Cell phone users may receive a text from President Donald Trump next Thursday as the Federal Emergency Management Agency conducts its first presidential-level Wireless Emergency Alert test. This is a first for the Wireless Emergency Alerts, which is supposed to send a text message to all mobile phones within reception distance of a cellular tower of participating carriers, which includes all the major ones.
"Users may opt of receiving alerts in the imminent threat and AMBER categories but can not opt out of receiving Presidential alerts", FEMA said.
Users whose phones are on will twice hear a tone and vibration and then see an English-only (for now) message: "THIS IS A TEST of the National Wireless Emergency Alert System. No action is needed".
When the test happens at 1:18 p.m. central time on September 20, people will hear a tone twice followed by a vibration and the message: "THIS IS A TEST of the National Wireless Emergency Alert System".
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Experts NBC spoke with also didn't seem too concerned that Trump, who often takes to social media to harangue opponents and announce policy, would use the new messaging system in a similar way.
"This is a great idea and an awesome use of technology to reach everybody if they're in harm's way", Karen North, the director of the Annenberg Digital Social Media program at the University of Southern California, told NBC News.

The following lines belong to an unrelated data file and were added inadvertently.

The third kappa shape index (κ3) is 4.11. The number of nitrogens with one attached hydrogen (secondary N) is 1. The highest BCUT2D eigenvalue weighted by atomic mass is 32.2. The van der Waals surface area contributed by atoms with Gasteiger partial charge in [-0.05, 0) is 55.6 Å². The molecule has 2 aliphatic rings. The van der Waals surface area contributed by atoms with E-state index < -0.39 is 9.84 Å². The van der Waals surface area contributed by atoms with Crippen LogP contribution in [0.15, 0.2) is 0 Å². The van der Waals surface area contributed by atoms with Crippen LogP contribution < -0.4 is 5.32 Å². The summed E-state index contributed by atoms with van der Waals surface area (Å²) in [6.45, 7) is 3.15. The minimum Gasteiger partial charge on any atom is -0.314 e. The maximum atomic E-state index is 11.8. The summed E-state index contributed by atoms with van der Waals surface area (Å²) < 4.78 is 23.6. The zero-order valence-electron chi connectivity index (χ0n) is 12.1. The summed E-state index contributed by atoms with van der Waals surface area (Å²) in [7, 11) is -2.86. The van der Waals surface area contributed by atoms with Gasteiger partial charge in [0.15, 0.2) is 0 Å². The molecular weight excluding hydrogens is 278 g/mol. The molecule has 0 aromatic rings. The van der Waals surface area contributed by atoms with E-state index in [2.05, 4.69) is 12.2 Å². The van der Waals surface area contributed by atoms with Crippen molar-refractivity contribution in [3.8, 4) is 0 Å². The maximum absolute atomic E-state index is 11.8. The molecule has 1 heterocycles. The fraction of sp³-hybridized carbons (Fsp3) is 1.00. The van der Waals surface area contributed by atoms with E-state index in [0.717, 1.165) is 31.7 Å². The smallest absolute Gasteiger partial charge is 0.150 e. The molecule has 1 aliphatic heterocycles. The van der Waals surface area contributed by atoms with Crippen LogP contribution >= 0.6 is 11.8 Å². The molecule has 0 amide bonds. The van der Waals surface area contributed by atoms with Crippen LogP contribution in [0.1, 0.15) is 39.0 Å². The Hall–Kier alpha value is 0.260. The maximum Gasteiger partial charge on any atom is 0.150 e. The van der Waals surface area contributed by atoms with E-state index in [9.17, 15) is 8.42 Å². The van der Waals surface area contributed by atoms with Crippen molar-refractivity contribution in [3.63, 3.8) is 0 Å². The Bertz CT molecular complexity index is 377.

Presidential alerts will only be sent out if there is a national emergency that is not extreme weather or Amber Alerts.
Mobile alerts sent through the WEA system are now categorized as imminent threats about emergencies in an area, including extreme weather, AMBER alerts for missing children or "Presidential alerts about emergencies of national outcome", FEMA said.
FEMA will begin testing its WEA system at 2:18 p.m. ET to assess its "operational readiness" and make improvements if need be, the agency said in a press release this week. Under the Warning, Alert, and Response Network (WARN) Act of 2006, cellphone users can not opt out of the presidential alerts.